CHINA. 65 the general chamber of commerce and the statistical department of the r,ustom-house considerable delay which is now inevitable would be avoided. 11. A man in an official position in China can, without doubt, have acces:; to officials more easily than can a merchant, and as he is not pushing his own private business, he is listened to with less distrust. A commercial commissioner who gained the con fidence of the Chinese might be occasionally appealed to for advice, and if he could not achieve any more direct success, he might at least put them on their guard when about to fall into a trap. Tn the way of personally introducing agents from firms in Euland, or putting Chinese officials in communication with trustworthy firms he could do good service. The expression " Chinese official" is so often used because in China almost every large work or enterprise is under official direction. 12. The commissioner ought to be in direct communication with the chambers of conunerce in England so that they could have ready means of obtaining any information they desire. 13. Being on the staff of Her Majesty's Minister in China, such a commercial secretary could give valuable advice as to the effect of any change in the tariff, of fiscal innovations in the provinces, of opening new trade routes, and by means of well conceived memoranda place Her Majesty's Minister in a position to point out to the Chinese Government the advantage or the reverse of any proposed line of policy. What merchants and manufacturers can do to help themselves What is a question I approach with some diffidence for not only do men merchants b . I l . b . b . ] d a,ncl m11nureseni emg taug 1t t ien own usmess, ut to suggest any met 10 foeturers ca,n by which they may do more than at present may seem to presume clo to help a waut of energy, enterprise, and intelligence on their part. To themselves. merchants now in China nothing I could say would be of any value ; they have established a business on certain lines, and it is not now profitable for them to change their ways. They are satisfied that all that their own efforts can accomplish is now being done, and that they can do no more until new markets are created for them, existing obstructions are removed, and generally until China's material resources become more developed. And yet is it to be said that even with China in her present Further backwarcl state, our commerce has reached its utmost possible development limit? 1 think i:J.one will admit this. We have not yet bought 0t~::t on from the Chinaman all that we can profitably buy nor sold to him ~:ieign all that we can profitably sell, but the what and the where are enterprise. discovP.ries which we must make ourselves. Wlrnn the discovery has been made the Chinaman will do his utmost to reap the benefit, but he will not spend one dollar or move one yard to further the preliminary investigation. The great questions are:-1. What does China want that we can supply? 2. Wlrn,t do we make that China would buy if she saw it ? 3. What does China produce that we can use?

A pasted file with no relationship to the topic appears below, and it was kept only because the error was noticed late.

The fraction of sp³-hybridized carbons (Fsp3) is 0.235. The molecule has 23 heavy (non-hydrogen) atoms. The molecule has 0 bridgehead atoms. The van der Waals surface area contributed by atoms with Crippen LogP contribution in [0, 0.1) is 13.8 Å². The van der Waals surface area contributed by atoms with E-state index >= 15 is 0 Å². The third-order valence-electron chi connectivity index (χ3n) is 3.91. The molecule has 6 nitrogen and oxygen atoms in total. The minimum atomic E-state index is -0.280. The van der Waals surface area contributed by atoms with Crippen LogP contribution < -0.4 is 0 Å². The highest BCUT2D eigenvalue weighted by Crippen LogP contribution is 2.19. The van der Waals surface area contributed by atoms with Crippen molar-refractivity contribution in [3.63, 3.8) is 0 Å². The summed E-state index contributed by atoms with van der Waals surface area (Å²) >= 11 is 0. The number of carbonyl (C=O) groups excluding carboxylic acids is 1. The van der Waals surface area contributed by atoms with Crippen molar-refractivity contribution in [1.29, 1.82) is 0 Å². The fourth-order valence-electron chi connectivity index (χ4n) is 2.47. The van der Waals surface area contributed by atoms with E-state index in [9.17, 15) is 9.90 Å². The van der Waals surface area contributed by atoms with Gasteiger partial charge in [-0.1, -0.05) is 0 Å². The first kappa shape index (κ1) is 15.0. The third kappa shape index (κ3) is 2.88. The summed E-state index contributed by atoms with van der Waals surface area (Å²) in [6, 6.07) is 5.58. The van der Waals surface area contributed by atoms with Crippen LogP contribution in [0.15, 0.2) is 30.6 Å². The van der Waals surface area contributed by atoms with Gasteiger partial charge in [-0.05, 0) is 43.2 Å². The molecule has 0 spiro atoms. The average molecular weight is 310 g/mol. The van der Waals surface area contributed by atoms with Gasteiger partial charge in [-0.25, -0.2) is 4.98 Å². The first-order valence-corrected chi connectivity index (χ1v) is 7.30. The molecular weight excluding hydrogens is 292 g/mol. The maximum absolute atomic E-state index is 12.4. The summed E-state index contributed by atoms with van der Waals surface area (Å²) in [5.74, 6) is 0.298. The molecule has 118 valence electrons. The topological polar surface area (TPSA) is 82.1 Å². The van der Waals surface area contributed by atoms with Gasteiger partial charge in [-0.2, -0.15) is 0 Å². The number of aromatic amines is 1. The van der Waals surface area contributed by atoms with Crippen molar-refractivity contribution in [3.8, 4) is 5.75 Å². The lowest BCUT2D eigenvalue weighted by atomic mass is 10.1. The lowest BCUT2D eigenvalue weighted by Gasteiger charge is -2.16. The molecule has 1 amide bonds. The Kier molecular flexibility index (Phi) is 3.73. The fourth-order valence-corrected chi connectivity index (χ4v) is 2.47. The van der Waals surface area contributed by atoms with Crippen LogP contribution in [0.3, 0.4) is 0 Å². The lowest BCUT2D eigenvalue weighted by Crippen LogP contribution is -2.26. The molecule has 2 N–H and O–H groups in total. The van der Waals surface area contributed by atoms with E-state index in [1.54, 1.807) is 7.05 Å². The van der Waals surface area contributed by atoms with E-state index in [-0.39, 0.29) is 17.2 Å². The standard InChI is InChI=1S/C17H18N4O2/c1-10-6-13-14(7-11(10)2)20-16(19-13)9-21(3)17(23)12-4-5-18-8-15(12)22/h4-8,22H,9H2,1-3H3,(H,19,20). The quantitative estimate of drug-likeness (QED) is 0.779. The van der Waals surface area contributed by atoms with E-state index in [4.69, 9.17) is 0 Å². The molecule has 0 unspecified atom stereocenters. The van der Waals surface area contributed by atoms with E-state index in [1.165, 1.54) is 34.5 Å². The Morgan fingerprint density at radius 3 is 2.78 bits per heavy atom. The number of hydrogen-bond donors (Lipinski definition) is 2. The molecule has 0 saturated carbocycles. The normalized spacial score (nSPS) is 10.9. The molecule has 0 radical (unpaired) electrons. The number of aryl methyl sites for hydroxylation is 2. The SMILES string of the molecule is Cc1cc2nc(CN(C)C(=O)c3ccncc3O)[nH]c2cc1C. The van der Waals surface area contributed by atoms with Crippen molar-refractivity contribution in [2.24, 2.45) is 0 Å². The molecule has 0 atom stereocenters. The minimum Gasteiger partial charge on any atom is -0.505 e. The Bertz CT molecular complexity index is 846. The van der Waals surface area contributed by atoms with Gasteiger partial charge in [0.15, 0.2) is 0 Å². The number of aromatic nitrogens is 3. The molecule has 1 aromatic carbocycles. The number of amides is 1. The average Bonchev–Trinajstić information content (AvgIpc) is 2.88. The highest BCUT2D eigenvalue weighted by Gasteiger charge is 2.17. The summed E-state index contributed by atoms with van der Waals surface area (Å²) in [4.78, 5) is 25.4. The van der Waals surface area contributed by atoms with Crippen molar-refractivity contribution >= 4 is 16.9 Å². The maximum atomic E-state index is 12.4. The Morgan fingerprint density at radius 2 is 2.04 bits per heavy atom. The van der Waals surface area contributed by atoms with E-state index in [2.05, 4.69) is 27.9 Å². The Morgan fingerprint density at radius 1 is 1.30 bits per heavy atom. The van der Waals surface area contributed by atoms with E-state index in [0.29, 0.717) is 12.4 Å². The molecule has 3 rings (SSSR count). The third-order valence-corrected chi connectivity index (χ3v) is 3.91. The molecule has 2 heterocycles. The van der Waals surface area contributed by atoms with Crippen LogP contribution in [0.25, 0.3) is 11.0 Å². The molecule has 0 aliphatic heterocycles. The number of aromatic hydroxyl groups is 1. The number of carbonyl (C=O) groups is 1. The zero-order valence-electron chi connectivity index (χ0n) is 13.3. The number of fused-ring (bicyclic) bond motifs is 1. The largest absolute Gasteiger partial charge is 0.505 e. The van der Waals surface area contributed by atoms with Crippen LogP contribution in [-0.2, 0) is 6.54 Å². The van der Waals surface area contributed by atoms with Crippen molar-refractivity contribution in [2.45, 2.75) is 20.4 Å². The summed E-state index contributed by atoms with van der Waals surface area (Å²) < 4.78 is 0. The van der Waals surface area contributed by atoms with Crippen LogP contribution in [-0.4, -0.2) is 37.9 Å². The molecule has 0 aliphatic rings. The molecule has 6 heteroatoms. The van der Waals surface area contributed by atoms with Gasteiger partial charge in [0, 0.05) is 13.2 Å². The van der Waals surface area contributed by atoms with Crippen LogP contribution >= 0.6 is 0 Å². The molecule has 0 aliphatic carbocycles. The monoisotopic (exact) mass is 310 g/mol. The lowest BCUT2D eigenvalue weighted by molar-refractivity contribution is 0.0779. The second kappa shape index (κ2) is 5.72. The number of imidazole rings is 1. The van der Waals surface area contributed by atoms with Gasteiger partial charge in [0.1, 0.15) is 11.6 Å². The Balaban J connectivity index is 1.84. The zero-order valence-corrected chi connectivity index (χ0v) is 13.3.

PAGE 68